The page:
Getting a foothold on fishing

A WINNER: Bailey Whitby is taking giant steps in life.
A WINNER: Bailey Whitby is taking giant steps in life.

Mad-keen Scone angler Bailey Whitby, this week’s Fish of the Week winner, knows a thing or two about overcoming adversity, and according to his mum Jodie, fishing’s been a huge help.

Last April, Bailey, your typically active six-year-old, nearly lost his foot after an accident on a ‘gator’, one of those buggy-type vehicles you see on Bondi Rescue.

‘‘Bailey’s foot was ‘degloved’, a medical term used to describe the way the ligament, tendon and muscle around his foot and ankle were affected,’’ Jodie recalled yesterday.

‘‘Doctors have said that Bailey is lucky to have a foot and they are amazed with his recovery.’’

Bailey spent two weeks at Randwick Hospital, and another three-and-a-half at John Hunter undergoing operations.

‘‘They took the lateral muscle off his back under his right arm and grafted it onto the foot area as ‘fill’,’’ Jodie said.

‘‘Then they took a skin graft from the top of his right thigh for the exterior.

‘‘He was in a wheelchair for a month, then on a walking frame and crutches for months after that,’’ Jodie said.

‘‘He basically had to learn how to walk again.’’

Rather than commute back and forth from Scone, the Whitbys were able to stay at Ronald McDonald House. But you can imagine how cooped up any youngster would feel in Bailey’s situation.

Not to worry though, the Whitbys are a fishing family and dad knew what to do.

Every spare moment possible, Brad organised ‘‘gate leave’’ from John Hunter and took Bailey fishing on Newcastle foreshore.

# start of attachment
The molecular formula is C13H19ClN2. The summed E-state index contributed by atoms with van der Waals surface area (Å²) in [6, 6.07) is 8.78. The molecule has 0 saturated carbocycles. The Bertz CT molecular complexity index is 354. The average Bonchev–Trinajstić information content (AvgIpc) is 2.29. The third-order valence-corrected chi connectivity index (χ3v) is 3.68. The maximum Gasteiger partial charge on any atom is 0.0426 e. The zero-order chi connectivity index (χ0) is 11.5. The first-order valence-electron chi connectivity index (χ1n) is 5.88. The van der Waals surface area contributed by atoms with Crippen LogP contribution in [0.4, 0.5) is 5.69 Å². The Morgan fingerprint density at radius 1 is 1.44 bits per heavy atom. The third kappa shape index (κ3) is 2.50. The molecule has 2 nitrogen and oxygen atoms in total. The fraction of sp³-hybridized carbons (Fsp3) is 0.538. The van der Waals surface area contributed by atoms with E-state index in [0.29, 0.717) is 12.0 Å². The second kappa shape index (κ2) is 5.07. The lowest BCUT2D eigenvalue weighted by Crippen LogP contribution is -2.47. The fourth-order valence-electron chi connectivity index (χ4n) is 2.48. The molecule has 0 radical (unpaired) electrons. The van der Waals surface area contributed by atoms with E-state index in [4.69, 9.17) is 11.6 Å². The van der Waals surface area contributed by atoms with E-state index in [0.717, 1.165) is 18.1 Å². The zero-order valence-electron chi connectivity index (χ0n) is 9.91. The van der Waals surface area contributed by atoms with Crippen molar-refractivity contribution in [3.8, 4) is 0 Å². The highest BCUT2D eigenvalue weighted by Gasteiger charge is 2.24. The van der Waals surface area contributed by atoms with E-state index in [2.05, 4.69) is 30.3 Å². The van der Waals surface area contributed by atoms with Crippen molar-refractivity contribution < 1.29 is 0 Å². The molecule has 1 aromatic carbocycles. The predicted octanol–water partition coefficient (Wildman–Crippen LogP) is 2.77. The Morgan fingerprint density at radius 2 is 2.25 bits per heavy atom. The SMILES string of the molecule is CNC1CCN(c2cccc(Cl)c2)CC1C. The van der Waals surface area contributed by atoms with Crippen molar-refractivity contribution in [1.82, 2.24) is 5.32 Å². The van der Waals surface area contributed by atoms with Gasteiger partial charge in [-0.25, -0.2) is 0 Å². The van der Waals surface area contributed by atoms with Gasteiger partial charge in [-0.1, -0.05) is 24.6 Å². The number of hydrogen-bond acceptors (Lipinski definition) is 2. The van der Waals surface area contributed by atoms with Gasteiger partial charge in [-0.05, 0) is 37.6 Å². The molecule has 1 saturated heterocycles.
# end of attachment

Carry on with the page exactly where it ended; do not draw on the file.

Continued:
‘‘Brad would throw the wheelchair in the back of the ute and away they’d go,’’ Jodie said.

‘‘Bailey loved it because being in hospital like that trying to deal with the injury was so restrictive.

‘‘But the people from Ronald McDonald were so accommodating – I can’t talk highly enough about them.’’

The fishing didn’t stop once Bailey got home to begin the long rehab.

‘‘Every weekend Brad would take him out to Thompson’s Creek (pictured below), just up behind Scone here, and carry him and the chair out to the bank and they’d fish,’’ Jodie said.

‘‘Bailey loved it. They didn’t catch much, a carp sometimes, but it really helped.

‘‘Bailey would never have been this mad about fishing without Brad’s patience and encouragement.’’

He also insisted on getting back to school as soon as possible, even if only for a couple of hours at the start, so he could be with his mates.

‘‘He’s an inspiration,’’ Jodie said. ‘‘He watches Ifish every afternoon and he’s always saying, ‘One of these days, I’m gonna do that’,’’ Jodie said. ‘‘His dad always says, ‘Well, don’t forget who taught you how to fish, make sure you take me with ya’.’’

The old man’s just bought a new tinnie, which the kids insisted be painted fire-engine red, and it sounds like it’s going to get a hell of a workout around their favourite haunts like Soldiers Point and Fingal.

The prognosis is positive for Bailey’s long-term recovery but there’s still hard yards ahead.

Every six to eight weeks he has to go down to John Hunter for physio.

But as a reward, they call into a fishing shop on the way home for a lure or two.

None but the brave

Woolly weather will keep all but the bravest souls off the water this weekend.

Anglers have been getting a few whiting in Lake Macquarie through the week.

Salmon and tailor remain a constant in local estuaries.

Luderick are firing off the rocks, and there should be a few snapper on the go once the waves settle down.